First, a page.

Tom Clancy's The Division

Tom Clancy's The Division
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Gotcha. Don’t know as of yet.

But I’m sure a level cap increase would be in order to help out.


Yes, and that’s the part about MMOs that I like. That’s not something I’m nitpicking or have a problem with. We all understand that part of this game.

[quote=“Jango, post:99, topic:156, full:true”]
At times it leans very heavy in PvE and other times it can swing PvP but you have the option to just leave the area and not partake in the PvP.[/quote]
It’s this that I don’t like, when playing an MMO or MMO-like.

“If you don’t like PvP, just leave the area.” The end game area where you go to get the best loot? The area the game directs you to after leveling up?

Technically, you could never go rogue or have someone go rogue against you but the threat is constant. You can’t turn that off. I don’t really want that when playing a game, which is why I didn’t do PvP in Guild Wars or any other MMO.

And if the solution if you don’t like that aspect is to leave the area, then what else is there to do? Is there another way to get high level loot? Are there raids to farm, like in Destiny, if I don’t want to do Trials? Does the game give any other options other than leaving an area that you need to be in to get loot when engaged in PvP? I’m seriously asking because if there is, I’m back on board. Otherwise, it’s not for me. And let’s be clear, that’s not a personal attack on anyone that does enjoy that.


You could make a wet dream stressful


A stressful wet dream is still a successful wet dream.



Call of Duty MMO.


This article at Kotaku talks about the issues the DZ currently has and the irony is that it actually skews in the opposite direction of the concerns I had about it. Basically, the risk/reward for going rogue is skewed far enough away from being rewarding that nobody is doing it. It’s completely not worth it because dying has a high penalty to it and, even if you do go rogue, you currently don;t stand a chance of making it out. In fact, people are actually working together and basically eliminating any tension and danger that the DZ is supposed to have. Which has now created the issue of people jumping in your line of fire, forcing you to accidently go rogue. And since this is the end game, and there’s literally no other PvP, people are pissed.

I don’t really find this funny, as people shelled out money and it’s just not delivering in that aspect. What I do find humorous is the way this non-delivery went. I would’ve bet everything that it would’ve been a shit show in DZ and they;d have to make a bunch of changes in that way. But maybe they knew that too and went the conservative route…which hasn’t worked out either.


The people who are mad probably did zero research about the game. Thought it was well known that there was no arena style PvP, no?

Its the same fools who bought Battlefront and were shocked that theres no campaogn. Morons. All of them.


Just sounds like a balance issue to me. I’m sure it will take many iterations just like Destiny did/is doing to get it where it needs to be.


Dude, you’re completely missing the point. I never said they’re complaining about lack of arena PvP specifically and on it’s own, and the complaining I am talking is from people who are playing the game. The end game DZ PvP is unbalanced and basically not playing the way its supposed to. “Going rogue” was played way up but, at this point, it’s mostly pointless to do so because the reward isn’t nearly worth how much you’re punished when you do so and die.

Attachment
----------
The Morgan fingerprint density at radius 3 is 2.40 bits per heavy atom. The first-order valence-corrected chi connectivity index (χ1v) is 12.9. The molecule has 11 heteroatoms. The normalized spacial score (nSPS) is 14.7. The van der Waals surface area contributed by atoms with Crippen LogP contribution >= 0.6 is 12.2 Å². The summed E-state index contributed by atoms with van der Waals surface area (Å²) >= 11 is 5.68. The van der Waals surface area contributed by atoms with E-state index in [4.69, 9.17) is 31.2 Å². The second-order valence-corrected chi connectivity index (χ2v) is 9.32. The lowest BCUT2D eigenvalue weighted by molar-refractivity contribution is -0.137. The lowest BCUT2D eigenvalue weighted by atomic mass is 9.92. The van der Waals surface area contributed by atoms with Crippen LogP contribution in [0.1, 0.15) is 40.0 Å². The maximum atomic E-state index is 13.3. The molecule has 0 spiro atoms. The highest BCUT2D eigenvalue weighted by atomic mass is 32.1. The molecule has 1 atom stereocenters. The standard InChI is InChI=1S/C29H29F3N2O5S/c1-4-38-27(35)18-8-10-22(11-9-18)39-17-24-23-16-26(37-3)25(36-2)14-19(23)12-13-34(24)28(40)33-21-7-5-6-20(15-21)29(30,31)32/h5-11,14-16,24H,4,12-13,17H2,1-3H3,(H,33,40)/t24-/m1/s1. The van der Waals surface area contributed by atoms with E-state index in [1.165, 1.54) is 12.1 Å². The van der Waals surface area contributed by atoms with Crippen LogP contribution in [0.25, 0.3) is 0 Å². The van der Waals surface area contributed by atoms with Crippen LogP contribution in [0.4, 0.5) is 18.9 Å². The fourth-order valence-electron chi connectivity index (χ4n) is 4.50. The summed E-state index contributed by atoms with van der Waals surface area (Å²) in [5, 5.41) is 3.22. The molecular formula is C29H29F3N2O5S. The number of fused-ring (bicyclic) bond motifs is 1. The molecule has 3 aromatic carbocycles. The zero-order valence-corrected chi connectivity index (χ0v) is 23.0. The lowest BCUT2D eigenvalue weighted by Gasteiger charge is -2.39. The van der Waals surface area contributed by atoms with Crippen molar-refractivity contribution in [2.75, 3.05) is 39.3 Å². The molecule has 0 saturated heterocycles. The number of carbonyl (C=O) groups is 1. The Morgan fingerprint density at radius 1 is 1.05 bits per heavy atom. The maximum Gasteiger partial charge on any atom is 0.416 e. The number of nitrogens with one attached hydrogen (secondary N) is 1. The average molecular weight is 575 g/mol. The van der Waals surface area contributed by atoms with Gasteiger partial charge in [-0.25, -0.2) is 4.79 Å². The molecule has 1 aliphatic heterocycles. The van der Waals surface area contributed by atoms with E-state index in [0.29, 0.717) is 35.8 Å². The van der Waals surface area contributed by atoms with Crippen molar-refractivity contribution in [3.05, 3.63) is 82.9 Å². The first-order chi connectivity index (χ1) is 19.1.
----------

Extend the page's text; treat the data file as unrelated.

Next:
“And since this is the end game, and there’s literally no other PvP, people are pissed.”

Meaning, if the DZ PvP were this farked but there were other forms of PvP, it would be less of an issue for people. Because there’s literally other PvP things they could be doing while the DZ is fixed/changed/whatever. But, there isn’t anything else to do in that regard, so it’s understandable that people are upset that the endgame and major part of the game isn’t working the way it should be.


The part that looked a little more concerning to me were players trying to game the system at the expense of others. There are always going to be ways to exploit an online game, but when the most effective ways to exploit the PvP involve jumping in front of random fire in the hopes of getting killed, that’s when red flags start going up. Those are opinions from someone who has never played the game before, and they are strictly going off the article that was linked (which I read, unlike some others cough, cough). Once again, I’m sure rebalancing can alleviate many if not all of those problems.

It’s odd, as much hate as I first expressed for this game, I am finding myself rooting for it. While I still think the game basically boils down to pointing a cursor at something and pulling the trigger, all of the problems that I hear people reporting seem to come from Ubisoft making decisions to not follow the norm. The collision detection being one. I hate MMOs where you simply walk through everyone, but I understand why they are designed that way, as I’m sure many Division players are finding out as well. I just would rather a money making machine like Ubisoft take the time to solve those problems instead of just following the norm.

I see this Rogue system as another example of that. They are finally trying something different, and it is going to have it’s growing pains, but I would much rather they learn from their mistakes instead of just avoiding them. It’s going to piss a lot of people off along the way, but they have to understand that this is a brand new genre and everyone putting down $60 to experience that are the early adopters whether they like it or not.